Our War, Their Story

sepia image of soldier writing at a desk
Creating lasting legacies from world war 1

Over the last few months we have been working on a commemorative learning project gathering accounts of those who lived and served during WW1, by supporting members of the community to create lasting memories of this period through retelling unique, unheard stories of those important to them with the aim to create a final account of lived experience to pass on to future generations. 

We have supported a small group of families and individuals to research and learn more about a person or person(s) special to them or who they have a connection with, to preserve their wartime story for generations to come.

With a team of volunteers who gained skills and knowledge to support this research by taking part in a programme of workshops led by professional experts, we have together begun to research and trace personal journeys to help participants create either a digital journal or handmade book of their chosen person’s unique story.

An important part of this project was to learn and test ways to research and better understand how to trace and uncover personal histories and heritages, specifically of those affected by the Great War.

We will soon be sharing useful sites, research tools, films and materials that we have found particularly useful to help guide anyone wanting to start their own journey of discovery about their own families wartime past. 

We are also be offering a series of FREE talks and events as part of the project.  

image of soldiers walking through misty field

Sunday 28 April 2 - 4.30pm

with Richard Dean

World War One was the most documented event in human history. This talk will look at how the war was recorded by those who participated; with a special focus on artists for whom the war, as an event and as a memory, became their greatest subject: Francois Flameng, Henry Tonks, Harvey Dunn, Horace Pippin and Kathe Kollwitz. Warning: this talk contains sensitive material.

More information and booking
image of soldiers walking through misty field

Saturday 13 April 2.30 - 3.30pm


Join us as a family to create a lasting legacy to memories for future generations by learning how to make a lovely memory book to hold pictures, letters and keepsakes.   The Family Art Club is aimed at children of any age who love to be creative. The sessions are designed to be enjoyed with parents, guardians or grandparents in a supportive and inspiring space. 

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image of soldiers walking through misty field

Wednesday 1 May 11am

with Sarah Nathaniel, the regional co-ordinator for the South East

The Commonwealth War Graves Commission ensures those who died in service, or as a result of conflict are commemorated so that the human cost of war is remembered for ever. Hear more about the work of the CWGC and how stories of the fallen are told to throw a spot light on the men and women they help ensure are not forgotten.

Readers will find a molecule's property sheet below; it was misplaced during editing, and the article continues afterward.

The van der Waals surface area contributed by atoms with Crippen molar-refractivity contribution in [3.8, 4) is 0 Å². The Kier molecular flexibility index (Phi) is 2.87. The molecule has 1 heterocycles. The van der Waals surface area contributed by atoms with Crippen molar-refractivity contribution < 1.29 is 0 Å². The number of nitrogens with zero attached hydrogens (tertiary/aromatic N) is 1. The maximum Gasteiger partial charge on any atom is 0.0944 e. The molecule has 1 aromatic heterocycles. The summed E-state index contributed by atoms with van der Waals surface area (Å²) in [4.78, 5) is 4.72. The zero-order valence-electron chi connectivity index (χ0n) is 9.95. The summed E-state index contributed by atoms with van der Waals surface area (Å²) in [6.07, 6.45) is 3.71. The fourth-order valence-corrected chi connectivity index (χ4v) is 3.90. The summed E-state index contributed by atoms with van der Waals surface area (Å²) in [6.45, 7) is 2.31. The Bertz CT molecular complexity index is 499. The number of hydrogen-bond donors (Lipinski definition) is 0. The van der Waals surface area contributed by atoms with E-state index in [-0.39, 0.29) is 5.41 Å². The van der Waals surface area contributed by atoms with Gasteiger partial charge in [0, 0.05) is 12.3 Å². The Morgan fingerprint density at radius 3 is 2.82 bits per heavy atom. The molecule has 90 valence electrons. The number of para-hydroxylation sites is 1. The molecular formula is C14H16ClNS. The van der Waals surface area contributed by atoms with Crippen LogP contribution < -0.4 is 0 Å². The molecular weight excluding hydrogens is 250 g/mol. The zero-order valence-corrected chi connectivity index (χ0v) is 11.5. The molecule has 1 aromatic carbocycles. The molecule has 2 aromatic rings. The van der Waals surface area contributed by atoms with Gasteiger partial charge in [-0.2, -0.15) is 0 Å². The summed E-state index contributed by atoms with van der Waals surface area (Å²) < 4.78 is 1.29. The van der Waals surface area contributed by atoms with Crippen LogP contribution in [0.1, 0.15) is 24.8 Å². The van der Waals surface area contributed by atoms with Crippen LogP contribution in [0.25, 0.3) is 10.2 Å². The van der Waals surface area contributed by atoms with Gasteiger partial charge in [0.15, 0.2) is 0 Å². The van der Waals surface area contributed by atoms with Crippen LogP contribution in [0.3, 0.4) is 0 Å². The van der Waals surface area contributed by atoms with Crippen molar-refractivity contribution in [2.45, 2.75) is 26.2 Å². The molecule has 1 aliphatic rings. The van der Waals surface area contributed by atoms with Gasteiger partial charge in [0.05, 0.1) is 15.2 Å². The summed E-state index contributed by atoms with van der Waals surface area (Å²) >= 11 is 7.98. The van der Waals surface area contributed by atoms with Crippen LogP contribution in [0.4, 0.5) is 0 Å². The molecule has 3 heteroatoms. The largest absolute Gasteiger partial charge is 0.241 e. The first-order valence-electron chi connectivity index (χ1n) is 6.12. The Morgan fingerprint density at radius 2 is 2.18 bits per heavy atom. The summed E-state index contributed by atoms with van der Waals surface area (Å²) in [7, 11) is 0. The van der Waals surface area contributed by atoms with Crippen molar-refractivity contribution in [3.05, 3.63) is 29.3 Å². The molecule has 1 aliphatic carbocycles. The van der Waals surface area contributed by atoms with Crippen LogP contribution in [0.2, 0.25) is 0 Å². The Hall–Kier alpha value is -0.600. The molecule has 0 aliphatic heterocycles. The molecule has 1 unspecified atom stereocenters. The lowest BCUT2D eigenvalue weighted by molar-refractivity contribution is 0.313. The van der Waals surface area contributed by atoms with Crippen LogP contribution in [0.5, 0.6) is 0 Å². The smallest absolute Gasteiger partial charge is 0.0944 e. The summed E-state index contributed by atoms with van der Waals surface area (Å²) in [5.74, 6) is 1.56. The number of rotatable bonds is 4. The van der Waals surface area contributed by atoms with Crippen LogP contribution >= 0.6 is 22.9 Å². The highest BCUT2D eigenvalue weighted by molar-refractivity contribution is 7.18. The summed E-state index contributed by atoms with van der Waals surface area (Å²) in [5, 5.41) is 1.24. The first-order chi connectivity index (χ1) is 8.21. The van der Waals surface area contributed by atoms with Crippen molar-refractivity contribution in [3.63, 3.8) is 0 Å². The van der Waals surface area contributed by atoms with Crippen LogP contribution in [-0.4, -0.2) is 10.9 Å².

More information and booking

Project highlights

A visit from a Professor of Modern British History 

In November, Professor Mark Connolly from the University of Kent, joined our volunteer research team. Mark who has broad interests in modern military history and warfare, culture and society presented an in depth and fascinating look at how to start researching military history, covering the political preparations for WW1, conscription, battalions, regiments, deployment, rank and file and intelligence as well as a detailed look at the British Army Hierarchy.

Understanding Berts Story

Our War was inspired by ‘One Man's War’, a digital account of Bert Daniels and his wartime experience created by Bert's Great-Nephew Alex Hare and his father. As an experienced bookmaker and workshop leader Alex gave an inspiriting and heartfelt presentation about how he and his father undertook the research surrounding his great Uncle Bert and how they transformed this into a full and detailed account of Berts life in the form of a digital book and talked though how to undertake a research project to achieve an outcome similar to his.

A trip to Whitstable Museum

The team from Whitstable Community Museum put together artifacts, information sheets and information panels detailing how Whitstable and the surrounding areas were affected during the great war, giving great details about Battalions stationed in the town, local enlistment and attestations, war defences, military hospitals and social changes within the town. 

We looked at newspaper records, examples of munitions, maps, and local documents to give context to how the town adapted to the wartime conditions. We also discussed the civic war memorial and those whose names were included and those whose were missing and why. 

A call from the National Archives

We were very lucky to spend some time talking over conference call to Dr William Butler, the head of modern collections at the National Archives in Kew.

It was incredibly useful to hear first hand how the archives are funded, what can be found in the archives, how to access information both in person and using their online research tools (both free and paid for) and tips to navigate the online catalogues. 

Will also answered some specific and personal questions to help with some particularly tricky queries about individual research journeys. 

Learning a new skill 

As part of the project there will be opportunity to transfer all the research material into digital documents, but we also wanted to provide a way to create physical book or journal to hold special memories, letters and photographs. Both researchers and participants had a lovely morning learning how to make hardback books from scratch, led by Alex Hare and by the end of the session everyone not only had a beautiful fabric covered book ready to add to but also the skills to make more at home if they wished.